6. The Court also noted that people who have been stopped or detained must not be held for excessive periods until their immigration status has been determined.  In other words, police cannot hold people beyond the normal time it would take to process the situation were immigration status checks not involved.  If the immigration status has not been determined in the normal time for processing, then the persons must be released and their immigration status determined after release.  For example, the Court said, if a person is stopped for jaywalking and it normally would take only a few minutes to process the summons, the police cannot hold the person for days awaiting an immigration status check.  This, the Court noted, would be constitutionally suspect.
  7. What all this means is that as Arizona law enforcement officials seek to use Section 2(b) – “Your papers, please!” — they will have to walk a tight line.  If they mess up and engage in racial profiling, arbitrary and capricious arrests to justify immigration checks, and detain individuals for excessive periods while making immigration status inquiries, the US Supreme Court stands ready to strike down the use of Section 2(b) as applied.
  8. Therefore, our collective vigilance in monitoring the situation will be critical.  The case against Section 2(b) is just beginning.  Arizona Governor Jan Brewer’s vain attempt to snatch victory from the jaws of defeat by claiming Arizona was vindicated by the Court’s decision does not pass the straight face test.
  9. Note:  This case was brought by the US government, not by private individuals.  This case was primarily about the “pre-emption doctrine”:  that is, does the US government have sole authority to make and implement immigration law, or do the 50 states each have an independent right to make and enforce its own immigration laws?  There are numerous cases still pending in which private individuals have brought challenges to the law on the grounds of denial of equal protection of the laws under the 14th Amendment to the US Constitution.  These cases will again attack Section 2(b).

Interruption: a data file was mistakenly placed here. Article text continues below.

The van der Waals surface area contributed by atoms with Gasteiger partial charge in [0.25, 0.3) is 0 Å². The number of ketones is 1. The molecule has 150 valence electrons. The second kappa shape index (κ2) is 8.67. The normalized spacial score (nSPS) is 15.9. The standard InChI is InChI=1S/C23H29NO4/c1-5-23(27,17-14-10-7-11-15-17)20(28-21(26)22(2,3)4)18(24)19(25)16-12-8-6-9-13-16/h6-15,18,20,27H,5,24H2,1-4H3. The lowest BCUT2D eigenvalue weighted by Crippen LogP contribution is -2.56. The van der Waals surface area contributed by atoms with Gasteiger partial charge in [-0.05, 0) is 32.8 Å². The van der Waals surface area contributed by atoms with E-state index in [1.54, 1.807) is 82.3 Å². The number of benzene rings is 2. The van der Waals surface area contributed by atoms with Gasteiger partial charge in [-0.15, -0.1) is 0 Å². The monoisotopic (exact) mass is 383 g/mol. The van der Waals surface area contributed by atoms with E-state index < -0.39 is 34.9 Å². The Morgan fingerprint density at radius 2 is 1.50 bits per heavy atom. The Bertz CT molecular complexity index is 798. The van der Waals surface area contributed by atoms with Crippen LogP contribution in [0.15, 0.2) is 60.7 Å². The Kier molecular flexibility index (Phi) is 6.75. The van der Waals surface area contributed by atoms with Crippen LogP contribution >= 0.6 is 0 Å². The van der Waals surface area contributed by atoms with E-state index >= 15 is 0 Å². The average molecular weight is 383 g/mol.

10. The Court set an important precedent in smashing the states’ rights argument that each state had the independent authority to make and enforce immigration laws.  We had the same battle before the Civil War.  And the same battle during the Civil Rights movement.  Here is what the Court said at the end of the majority opinion in the case signed by 5 Justices:

 

The history of the United States is in part made of the stories, talents, and lasting contributions of those who crossed oceans and deserts to come here.

The National Government has significant power to regulate immigration. With power comes responsibility, and the sound exercise of national power over immigration depends on the Nation’s meeting its responsibility to base its laws on a political will informed by searching, thoughtful, rational civic discourse. Arizona may have understandable frustrations with the problems caused by illegal immigration while that process continues, but the State may not pursue policies that undermine federal law.

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The United States has established that §§3, 5(C), and 6of S. B. 1070 are preempted. It was improper, however, to enjoin §2(B) before the state courts had an opportunity to construe it and without some showing that enforcement of the provision in fact conflicts with federal immigration law and its objectives.